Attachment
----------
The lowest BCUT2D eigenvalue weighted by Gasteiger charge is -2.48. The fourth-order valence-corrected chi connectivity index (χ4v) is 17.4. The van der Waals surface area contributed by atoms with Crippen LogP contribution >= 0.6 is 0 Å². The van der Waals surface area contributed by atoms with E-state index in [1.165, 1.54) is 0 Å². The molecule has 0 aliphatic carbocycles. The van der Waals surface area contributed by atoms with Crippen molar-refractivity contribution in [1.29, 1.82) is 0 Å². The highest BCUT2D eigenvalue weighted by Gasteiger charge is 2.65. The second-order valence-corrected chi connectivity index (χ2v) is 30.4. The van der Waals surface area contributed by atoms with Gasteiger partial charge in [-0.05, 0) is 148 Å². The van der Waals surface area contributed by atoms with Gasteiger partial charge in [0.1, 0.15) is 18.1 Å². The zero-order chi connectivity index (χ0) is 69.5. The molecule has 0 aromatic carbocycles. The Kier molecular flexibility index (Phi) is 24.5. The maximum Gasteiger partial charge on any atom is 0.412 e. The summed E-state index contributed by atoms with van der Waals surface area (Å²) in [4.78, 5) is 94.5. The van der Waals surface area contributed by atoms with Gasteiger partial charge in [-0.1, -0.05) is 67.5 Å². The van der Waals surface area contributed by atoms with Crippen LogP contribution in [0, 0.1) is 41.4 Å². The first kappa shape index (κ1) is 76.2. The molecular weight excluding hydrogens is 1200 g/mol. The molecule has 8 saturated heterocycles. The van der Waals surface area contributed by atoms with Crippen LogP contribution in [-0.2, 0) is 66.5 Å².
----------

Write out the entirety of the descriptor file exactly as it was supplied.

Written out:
The lowest BCUT2D eigenvalue weighted by Gasteiger charge is -2.48. The fourth-order valence-corrected chi connectivity index (χ4v) is 17.4. The van der Waals surface area contributed by atoms with Crippen LogP contribution >= 0.6 is 0 Å². The van der Waals surface area contributed by atoms with E-state index in [1.165, 1.54) is 0 Å². The molecule has 0 aliphatic carbocycles. The van der Waals surface area contributed by atoms with Crippen molar-refractivity contribution in [1.29, 1.82) is 0 Å². The highest BCUT2D eigenvalue weighted by Gasteiger charge is 2.65. The second-order valence-corrected chi connectivity index (χ2v) is 30.4. The van der Waals surface area contributed by atoms with Gasteiger partial charge in [-0.05, 0) is 148 Å². The van der Waals surface area contributed by atoms with Gasteiger partial charge in [0.1, 0.15) is 18.1 Å². The zero-order chi connectivity index (χ0) is 69.5. The molecule has 0 aromatic carbocycles. The Kier molecular flexibility index (Phi) is 24.5. The maximum Gasteiger partial charge on any atom is 0.412 e. The summed E-state index contributed by atoms with van der Waals surface area (Å²) in [4.78, 5) is 94.5. The van der Waals surface area contributed by atoms with Gasteiger partial charge in [-0.1, -0.05) is 67.5 Å². The van der Waals surface area contributed by atoms with Crippen LogP contribution in [0, 0.1) is 41.4 Å². The first kappa shape index (κ1) is 76.2. The molecular weight excluding hydrogens is 1200 g/mol. The molecule has 8 saturated heterocycles. The van der Waals surface area contributed by atoms with Crippen LogP contribution in [-0.2, 0) is 66.5 Å².